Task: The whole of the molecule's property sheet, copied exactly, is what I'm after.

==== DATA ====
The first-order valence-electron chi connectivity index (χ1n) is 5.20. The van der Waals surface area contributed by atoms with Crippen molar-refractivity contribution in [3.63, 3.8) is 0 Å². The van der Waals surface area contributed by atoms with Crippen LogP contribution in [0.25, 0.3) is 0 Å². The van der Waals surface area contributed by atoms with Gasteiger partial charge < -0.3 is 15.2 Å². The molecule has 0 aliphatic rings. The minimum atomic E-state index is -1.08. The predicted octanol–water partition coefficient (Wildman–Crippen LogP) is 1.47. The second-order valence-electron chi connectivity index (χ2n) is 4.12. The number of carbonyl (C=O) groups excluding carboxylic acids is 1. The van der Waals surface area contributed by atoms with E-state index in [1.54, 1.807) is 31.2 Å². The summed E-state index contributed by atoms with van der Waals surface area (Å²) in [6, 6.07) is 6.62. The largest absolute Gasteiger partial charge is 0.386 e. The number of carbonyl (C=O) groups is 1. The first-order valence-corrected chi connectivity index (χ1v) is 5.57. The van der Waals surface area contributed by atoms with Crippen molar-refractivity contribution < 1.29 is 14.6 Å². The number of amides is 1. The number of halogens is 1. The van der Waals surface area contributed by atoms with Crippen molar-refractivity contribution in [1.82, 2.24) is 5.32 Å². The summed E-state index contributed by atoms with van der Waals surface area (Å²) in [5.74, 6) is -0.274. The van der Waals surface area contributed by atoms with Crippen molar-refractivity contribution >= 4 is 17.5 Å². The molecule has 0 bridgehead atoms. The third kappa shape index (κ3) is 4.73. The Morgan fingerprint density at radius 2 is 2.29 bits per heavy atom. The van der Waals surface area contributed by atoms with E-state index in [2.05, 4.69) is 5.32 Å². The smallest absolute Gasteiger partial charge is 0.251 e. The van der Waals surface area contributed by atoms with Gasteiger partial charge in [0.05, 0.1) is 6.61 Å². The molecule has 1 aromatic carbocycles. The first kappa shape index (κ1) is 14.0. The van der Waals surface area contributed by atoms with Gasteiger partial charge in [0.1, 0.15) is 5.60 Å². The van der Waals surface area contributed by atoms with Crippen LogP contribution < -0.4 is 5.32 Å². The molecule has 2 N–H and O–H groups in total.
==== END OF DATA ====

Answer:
The first-order valence-electron chi connectivity index (χ1n) is 5.20. The van der Waals surface area contributed by atoms with Crippen molar-refractivity contribution in [3.63, 3.8) is 0 Å². The van der Waals surface area contributed by atoms with Crippen LogP contribution in [0.25, 0.3) is 0 Å². The van der Waals surface area contributed by atoms with Gasteiger partial charge < -0.3 is 15.2 Å². The molecule has 0 aliphatic rings. The minimum atomic E-state index is -1.08. The predicted octanol–water partition coefficient (Wildman–Crippen LogP) is 1.47. The second-order valence-electron chi connectivity index (χ2n) is 4.12. The number of carbonyl (C=O) groups excluding carboxylic acids is 1. The van der Waals surface area contributed by atoms with E-state index in [1.54, 1.807) is 31.2 Å². The summed E-state index contributed by atoms with van der Waals surface area (Å²) in [6, 6.07) is 6.62. The largest absolute Gasteiger partial charge is 0.386 e. The number of carbonyl (C=O) groups is 1. The first-order valence-corrected chi connectivity index (χ1v) is 5.57. The van der Waals surface area contributed by atoms with Crippen molar-refractivity contribution < 1.29 is 14.6 Å². The number of amides is 1. The number of halogens is 1. The van der Waals surface area contributed by atoms with Crippen molar-refractivity contribution in [1.82, 2.24) is 5.32 Å². The summed E-state index contributed by atoms with van der Waals surface area (Å²) in [5.74, 6) is -0.274. The van der Waals surface area contributed by atoms with Crippen molar-refractivity contribution >= 4 is 17.5 Å². The molecule has 0 bridgehead atoms. The third kappa shape index (κ3) is 4.73. The Morgan fingerprint density at radius 2 is 2.29 bits per heavy atom. The van der Waals surface area contributed by atoms with E-state index in [2.05, 4.69) is 5.32 Å². The smallest absolute Gasteiger partial charge is 0.251 e. The van der Waals surface area contributed by atoms with Gasteiger partial charge in [0.05, 0.1) is 6.61 Å². The molecule has 1 aromatic carbocycles. The first kappa shape index (κ1) is 14.0. The van der Waals surface area contributed by atoms with Gasteiger partial charge in [0.1, 0.15) is 5.60 Å². The van der Waals surface area contributed by atoms with Crippen LogP contribution < -0.4 is 5.32 Å². The molecule has 2 N–H and O–H groups in total.